Interest in road usage charging programs has increased over the past decade. States are facing declining fuel tax revenues and are looking for new ways to fund the maintenance and operation of transport infrastructure.
Road usage charging programs tax vehicles regardless of their fuel source or fuel consumption. Widespread adoption of road usage charging could generate more revenue for states than fuel-tax based systems do now.
Road usage charging (RUC) is also referred to as distance-based user fees (DBUF), vehicle miles traveled tax (VMTT), and mileage-based user fees (MBUF). No matter what you choose to call it, RUC is defined as a government policy that charges drivers for their use of a road system based on how many miles they travel.
This type of policy is similar to tolling in that motorists pay for their use of a road network to support transportation funding.
However, toll systems are usually only set up to charge users for the utilization of certain road features such as expressways, tunnels, or bridges. Road usage charges apply to all roadways in a set area (such as a county or state), 24/7.
Road usage charging has not yet been widely adopted in the United States but interest is growing and a few states are already running pilot projects.
Under ten states have launched road usage charge pilot programs so far including Washington, California, Colorado, Delaware, Hawaii, Oregon, Pennsylvania, and Minnesota. Most of these states took advantage of federal funding to partially pay for these programs.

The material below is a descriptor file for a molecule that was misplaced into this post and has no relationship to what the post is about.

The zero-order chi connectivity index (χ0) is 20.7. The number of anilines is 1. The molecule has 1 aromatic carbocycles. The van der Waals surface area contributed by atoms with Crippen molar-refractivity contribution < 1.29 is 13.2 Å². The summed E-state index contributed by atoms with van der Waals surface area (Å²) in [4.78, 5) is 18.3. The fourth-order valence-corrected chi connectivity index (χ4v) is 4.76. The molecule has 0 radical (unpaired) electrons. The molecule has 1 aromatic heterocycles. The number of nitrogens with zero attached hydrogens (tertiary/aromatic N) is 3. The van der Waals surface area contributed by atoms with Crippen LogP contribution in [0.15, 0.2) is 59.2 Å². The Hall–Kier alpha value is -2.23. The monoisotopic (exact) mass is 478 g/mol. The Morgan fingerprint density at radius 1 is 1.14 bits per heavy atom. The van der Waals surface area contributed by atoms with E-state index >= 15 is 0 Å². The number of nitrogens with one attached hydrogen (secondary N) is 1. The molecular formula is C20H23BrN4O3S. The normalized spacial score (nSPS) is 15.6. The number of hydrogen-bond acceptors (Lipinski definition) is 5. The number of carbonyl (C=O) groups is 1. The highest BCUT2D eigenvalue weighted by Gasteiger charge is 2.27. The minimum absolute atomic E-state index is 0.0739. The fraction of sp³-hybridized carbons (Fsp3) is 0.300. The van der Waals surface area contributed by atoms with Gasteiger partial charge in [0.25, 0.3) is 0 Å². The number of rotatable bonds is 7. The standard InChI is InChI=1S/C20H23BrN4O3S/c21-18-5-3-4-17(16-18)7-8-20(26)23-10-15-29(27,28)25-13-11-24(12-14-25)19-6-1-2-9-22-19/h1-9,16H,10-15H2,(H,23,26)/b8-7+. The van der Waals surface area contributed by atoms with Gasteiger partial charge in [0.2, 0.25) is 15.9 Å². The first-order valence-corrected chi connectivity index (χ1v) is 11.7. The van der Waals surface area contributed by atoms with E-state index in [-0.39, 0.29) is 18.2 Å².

These projects are going well and more states are considering enacting RUC pilot programs.
Currently, Oregon is the only state to create and run a fully functioning road usage charge program—called OReGO.
OReGO started in 2015. The program has enrolled over 1,600 vehicles so far. Participation is voluntary. In 2019 legislation was passed to expand OReGO.
Roads in the United States are currently paid for in a number of ways including fuel and tire taxes, tolls, vehicle registration fees, and more general revenue sources such as sales taxes.
The two main sources of funding for highways in America are state and federal fuel taxes. However, these taxes have not kept up with inflation and are worth 40% less than they were a quarter-century ago—despite the overall rise in fuel prices over the past decade.